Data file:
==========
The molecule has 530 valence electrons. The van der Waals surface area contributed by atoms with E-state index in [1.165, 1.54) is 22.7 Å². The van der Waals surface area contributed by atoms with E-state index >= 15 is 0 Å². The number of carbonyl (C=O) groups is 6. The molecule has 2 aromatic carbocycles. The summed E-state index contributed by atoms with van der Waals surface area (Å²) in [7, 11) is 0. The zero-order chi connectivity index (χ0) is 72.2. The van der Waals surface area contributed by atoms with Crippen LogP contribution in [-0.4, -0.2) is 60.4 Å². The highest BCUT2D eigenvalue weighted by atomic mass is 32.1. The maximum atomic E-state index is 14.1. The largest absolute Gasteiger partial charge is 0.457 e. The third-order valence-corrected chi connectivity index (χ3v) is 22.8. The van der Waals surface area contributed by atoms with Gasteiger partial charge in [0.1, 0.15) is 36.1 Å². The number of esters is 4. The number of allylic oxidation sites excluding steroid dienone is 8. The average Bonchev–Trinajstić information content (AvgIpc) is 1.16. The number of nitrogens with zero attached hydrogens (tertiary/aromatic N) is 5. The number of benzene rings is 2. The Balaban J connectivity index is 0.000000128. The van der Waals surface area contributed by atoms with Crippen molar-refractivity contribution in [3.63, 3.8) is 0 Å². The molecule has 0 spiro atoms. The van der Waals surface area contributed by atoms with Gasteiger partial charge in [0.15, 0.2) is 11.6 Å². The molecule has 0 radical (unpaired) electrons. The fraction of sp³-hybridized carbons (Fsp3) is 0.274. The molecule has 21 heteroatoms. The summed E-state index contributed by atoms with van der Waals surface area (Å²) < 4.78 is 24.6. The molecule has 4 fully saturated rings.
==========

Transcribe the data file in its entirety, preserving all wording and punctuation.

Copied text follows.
The molecule has 530 valence electrons. The van der Waals surface area contributed by atoms with E-state index in [1.165, 1.54) is 22.7 Å². The van der Waals surface area contributed by atoms with E-state index >= 15 is 0 Å². The number of carbonyl (C=O) groups is 6. The molecule has 2 aromatic carbocycles. The summed E-state index contributed by atoms with van der Waals surface area (Å²) in [7, 11) is 0. The zero-order chi connectivity index (χ0) is 72.2. The van der Waals surface area contributed by atoms with Crippen LogP contribution in [-0.4, -0.2) is 60.4 Å². The highest BCUT2D eigenvalue weighted by atomic mass is 32.1. The maximum atomic E-state index is 14.1. The largest absolute Gasteiger partial charge is 0.457 e. The third-order valence-corrected chi connectivity index (χ3v) is 22.8. The van der Waals surface area contributed by atoms with Gasteiger partial charge in [0.1, 0.15) is 36.1 Å². The number of esters is 4. The number of allylic oxidation sites excluding steroid dienone is 8. The average Bonchev–Trinajstić information content (AvgIpc) is 1.16. The number of nitrogens with zero attached hydrogens (tertiary/aromatic N) is 5. The number of benzene rings is 2. The Balaban J connectivity index is 0.000000128. The van der Waals surface area contributed by atoms with Crippen molar-refractivity contribution in [3.63, 3.8) is 0 Å². The molecule has 0 spiro atoms. The van der Waals surface area contributed by atoms with Gasteiger partial charge in [0.15, 0.2) is 11.6 Å². The molecule has 0 radical (unpaired) electrons. The fraction of sp³-hybridized carbons (Fsp3) is 0.274. The molecule has 21 heteroatoms. The summed E-state index contributed by atoms with van der Waals surface area (Å²) < 4.78 is 24.6. The molecule has 4 fully saturated rings.